There were almost 600 road traffic accidents on Irish roads over the recent bank holiday weekend; eight people were killed in six of those collisions.
According to updated garda figures, there were 10 serious injury collisions in which 11 people were seriously injured, 53 non-serious injury collisions and 515 collisions which caused just “material damage”. That’s over one bank holiday weekend.
Those are shocking figures; if you are somebody who knows or is related to one of the victims, they are more than just shocking figures. They are probably life-changing traumas.
While we’re still on statistics, consider these: over that bank holiday weekend, there were 2,960 speeding offences detected, 182 drivers were arrested for alleged drink- or drug-driving offences, and 80 people have died on Ireland’s roads this year – an increase of 16 on 2019 which, gardaí say, is the most recent comparable year because of the pandemic.
Recently, two motorcyclists died in a collision on the M50. It’s hard to imagine that gardaí had to do so, but hours after the incident, they warned people not to upload video or images of the scene onto social media or other accounts.
Clearly some people were so caught up in seeing the aftermath of a terrible accident that they simply had to share their stills or footage, or else they needed what a lot of others crave for: ‘likes’ and ‘links’.
They want to be the one with the images, they desperately need the approval of the web and so ignore all social norms, standards of decency and simple common sense. They want to be ‘the one’.
Last week, Assistant Garda Commissioner Paula Hilman pleaded with motorists to realise that the speed limit is not a target; motorists should stick to appropriate speeds, she said, as well as taking traffic and weather conditions into account.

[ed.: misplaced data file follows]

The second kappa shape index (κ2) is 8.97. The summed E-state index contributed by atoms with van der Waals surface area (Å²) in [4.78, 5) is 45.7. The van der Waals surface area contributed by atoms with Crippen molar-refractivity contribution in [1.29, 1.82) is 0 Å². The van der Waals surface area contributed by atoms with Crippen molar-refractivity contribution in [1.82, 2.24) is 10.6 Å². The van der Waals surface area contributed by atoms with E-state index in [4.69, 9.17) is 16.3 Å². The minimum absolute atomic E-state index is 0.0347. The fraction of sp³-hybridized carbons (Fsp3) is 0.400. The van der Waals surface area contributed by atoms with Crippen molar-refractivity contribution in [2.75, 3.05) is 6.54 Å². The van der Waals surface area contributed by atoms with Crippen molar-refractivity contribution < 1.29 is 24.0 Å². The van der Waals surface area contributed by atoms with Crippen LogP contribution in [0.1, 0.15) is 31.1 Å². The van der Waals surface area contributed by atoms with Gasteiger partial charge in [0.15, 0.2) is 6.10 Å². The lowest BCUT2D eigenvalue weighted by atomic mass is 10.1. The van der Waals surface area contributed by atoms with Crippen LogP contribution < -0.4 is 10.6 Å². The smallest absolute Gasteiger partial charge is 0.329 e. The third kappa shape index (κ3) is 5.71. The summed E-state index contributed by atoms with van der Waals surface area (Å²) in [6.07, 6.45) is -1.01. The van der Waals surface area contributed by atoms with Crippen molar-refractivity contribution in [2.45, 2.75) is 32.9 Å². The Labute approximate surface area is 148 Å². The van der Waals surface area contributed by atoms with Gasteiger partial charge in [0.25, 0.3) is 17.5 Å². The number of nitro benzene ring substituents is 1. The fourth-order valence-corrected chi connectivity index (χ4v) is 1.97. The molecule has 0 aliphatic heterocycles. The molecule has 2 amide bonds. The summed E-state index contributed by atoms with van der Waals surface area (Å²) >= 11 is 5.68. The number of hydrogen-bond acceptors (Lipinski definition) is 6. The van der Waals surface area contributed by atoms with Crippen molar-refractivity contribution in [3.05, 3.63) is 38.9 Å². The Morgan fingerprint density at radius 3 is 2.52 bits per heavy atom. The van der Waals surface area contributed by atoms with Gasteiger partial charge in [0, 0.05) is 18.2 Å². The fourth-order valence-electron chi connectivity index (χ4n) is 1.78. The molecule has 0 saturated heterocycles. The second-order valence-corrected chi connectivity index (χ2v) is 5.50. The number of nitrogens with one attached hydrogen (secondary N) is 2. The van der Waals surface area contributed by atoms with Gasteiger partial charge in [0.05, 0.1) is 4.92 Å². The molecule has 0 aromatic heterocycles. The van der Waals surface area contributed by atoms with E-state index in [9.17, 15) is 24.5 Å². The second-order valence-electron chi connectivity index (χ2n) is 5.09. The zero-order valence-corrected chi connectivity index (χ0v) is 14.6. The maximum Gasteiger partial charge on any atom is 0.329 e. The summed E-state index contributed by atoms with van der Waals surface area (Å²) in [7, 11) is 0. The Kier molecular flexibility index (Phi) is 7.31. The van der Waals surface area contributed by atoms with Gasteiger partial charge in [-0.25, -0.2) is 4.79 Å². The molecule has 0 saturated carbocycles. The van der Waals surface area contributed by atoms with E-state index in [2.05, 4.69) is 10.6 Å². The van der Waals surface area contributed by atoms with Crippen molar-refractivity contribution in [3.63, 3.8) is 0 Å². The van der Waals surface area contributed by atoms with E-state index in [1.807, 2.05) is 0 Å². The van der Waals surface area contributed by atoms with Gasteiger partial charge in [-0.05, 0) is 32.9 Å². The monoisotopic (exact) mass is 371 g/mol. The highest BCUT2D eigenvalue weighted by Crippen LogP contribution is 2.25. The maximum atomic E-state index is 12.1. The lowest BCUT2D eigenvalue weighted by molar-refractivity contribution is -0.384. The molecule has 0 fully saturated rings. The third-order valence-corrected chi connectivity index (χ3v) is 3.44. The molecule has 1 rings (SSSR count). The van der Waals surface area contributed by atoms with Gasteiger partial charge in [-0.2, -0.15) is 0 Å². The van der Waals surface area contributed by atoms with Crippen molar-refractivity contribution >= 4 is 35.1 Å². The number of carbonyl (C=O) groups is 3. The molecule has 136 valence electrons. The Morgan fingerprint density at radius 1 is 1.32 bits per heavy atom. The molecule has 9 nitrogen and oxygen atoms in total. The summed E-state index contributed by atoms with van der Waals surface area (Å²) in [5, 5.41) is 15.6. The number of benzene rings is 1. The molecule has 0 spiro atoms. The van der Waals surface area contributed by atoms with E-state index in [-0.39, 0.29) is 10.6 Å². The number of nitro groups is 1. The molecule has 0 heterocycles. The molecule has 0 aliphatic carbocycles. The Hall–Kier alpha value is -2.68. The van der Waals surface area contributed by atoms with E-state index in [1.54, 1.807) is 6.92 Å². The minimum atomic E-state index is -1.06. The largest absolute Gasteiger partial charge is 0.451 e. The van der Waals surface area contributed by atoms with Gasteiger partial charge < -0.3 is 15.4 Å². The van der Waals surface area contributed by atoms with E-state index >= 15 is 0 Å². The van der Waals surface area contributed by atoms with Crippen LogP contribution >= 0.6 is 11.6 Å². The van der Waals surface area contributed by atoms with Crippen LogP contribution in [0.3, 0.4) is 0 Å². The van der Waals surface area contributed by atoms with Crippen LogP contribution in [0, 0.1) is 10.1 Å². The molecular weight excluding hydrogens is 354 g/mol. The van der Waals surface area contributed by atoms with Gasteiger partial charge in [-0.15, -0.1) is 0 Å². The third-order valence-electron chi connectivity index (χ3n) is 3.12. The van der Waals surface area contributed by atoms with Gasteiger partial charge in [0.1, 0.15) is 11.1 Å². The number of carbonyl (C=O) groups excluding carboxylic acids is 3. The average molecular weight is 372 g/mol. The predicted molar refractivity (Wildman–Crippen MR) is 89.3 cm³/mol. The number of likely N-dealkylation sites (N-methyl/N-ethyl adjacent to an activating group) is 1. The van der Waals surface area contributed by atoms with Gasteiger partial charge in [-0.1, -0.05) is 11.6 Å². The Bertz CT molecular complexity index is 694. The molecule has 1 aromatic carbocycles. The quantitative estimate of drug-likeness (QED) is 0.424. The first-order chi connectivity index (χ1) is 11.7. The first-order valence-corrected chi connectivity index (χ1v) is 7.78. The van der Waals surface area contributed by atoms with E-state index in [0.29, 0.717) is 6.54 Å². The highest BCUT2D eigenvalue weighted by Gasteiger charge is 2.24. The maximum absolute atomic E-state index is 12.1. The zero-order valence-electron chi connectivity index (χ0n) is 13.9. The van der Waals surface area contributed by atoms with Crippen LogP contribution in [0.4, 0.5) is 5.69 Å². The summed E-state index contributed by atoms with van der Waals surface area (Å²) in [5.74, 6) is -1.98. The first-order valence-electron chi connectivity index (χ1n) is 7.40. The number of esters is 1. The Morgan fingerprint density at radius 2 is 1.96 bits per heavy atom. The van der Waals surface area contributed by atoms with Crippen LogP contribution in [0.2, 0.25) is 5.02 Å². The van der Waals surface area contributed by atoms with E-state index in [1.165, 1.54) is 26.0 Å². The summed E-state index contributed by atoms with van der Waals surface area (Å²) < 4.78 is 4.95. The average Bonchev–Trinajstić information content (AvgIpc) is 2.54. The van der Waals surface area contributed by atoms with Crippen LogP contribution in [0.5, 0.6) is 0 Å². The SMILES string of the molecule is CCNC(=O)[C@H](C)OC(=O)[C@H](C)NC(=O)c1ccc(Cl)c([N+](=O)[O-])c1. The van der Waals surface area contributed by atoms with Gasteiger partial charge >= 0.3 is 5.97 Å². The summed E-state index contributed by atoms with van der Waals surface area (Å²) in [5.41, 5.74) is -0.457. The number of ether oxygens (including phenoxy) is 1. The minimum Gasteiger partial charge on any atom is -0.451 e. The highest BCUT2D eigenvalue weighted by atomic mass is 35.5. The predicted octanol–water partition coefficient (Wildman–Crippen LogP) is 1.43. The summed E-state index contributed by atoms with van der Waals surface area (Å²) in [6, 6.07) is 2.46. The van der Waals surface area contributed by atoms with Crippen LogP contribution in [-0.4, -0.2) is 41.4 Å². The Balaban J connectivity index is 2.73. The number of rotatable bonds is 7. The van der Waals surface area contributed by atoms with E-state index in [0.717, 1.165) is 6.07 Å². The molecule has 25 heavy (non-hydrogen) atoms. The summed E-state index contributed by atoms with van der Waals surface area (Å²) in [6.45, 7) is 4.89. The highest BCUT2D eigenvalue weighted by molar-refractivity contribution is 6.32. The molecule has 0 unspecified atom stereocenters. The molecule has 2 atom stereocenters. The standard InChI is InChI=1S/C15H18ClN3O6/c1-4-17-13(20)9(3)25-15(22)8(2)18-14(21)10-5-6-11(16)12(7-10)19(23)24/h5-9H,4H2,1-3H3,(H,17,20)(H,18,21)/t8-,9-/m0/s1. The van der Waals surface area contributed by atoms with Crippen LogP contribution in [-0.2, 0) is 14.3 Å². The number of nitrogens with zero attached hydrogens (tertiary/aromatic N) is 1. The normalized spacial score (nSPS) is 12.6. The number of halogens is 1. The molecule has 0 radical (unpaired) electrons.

‘The human side of any road traffic accident includes the first responders – they see the worst of it…’
In a demonstration that death on our roads has no limits either, in one 12-hour spell over that weekend, a 17-year-old boy was killed in one road traffic accident, and an 80-year-old man in another.
“Road deaths leave people devastated,” the Commissioner said, “it’s important not to lose sight of the human aspect of this.” We didn’t see any comments attributed to her about the people who took images of the M50 crash and those who sought their own 15-minutes of fame by posting them online, but we can imagine that she, too, would be disgusted at the idea of it.
The human side of any road traffic accident includes the first responders too; they see the worst of it, they have to clean and clear things up, and some of them have to break the most heartbreaking news to members of a deceased’s family.
Coming up to any bank holiday weekend, we hear and see warnings from the road safety authorities and the gardaí, pleading with us to slow down, belt up, avoid alcohol, watch out for fatigue and, generally, act like grown-ups on the road. The statistics above would suggest that as a society, we are not listening. The capture of images at a fatal road traffic accident by some people show that there is no depth to which some of us are prepared to sink.
As an Irish nation, there is a level of maturity that it seems we have not reached. We expect others to follow the rules and to show common sense, while some can do what they want. So long as there is moving traffic, there will certainly be accidents (unless robots really do take over), but what’s been happening on Irish roads so far this year is appalling.
You can agree or not with all of this and dismiss it at will, but think of the eight people (and their loved ones) who can’t ever read it because they died, on our roads, over the recent bank holiday weekend; think of the people who had to break the news to their families.
If that isn’t heartbreaking, what is, and if sharing video or images of the crash scene isn’t disgusting, what is?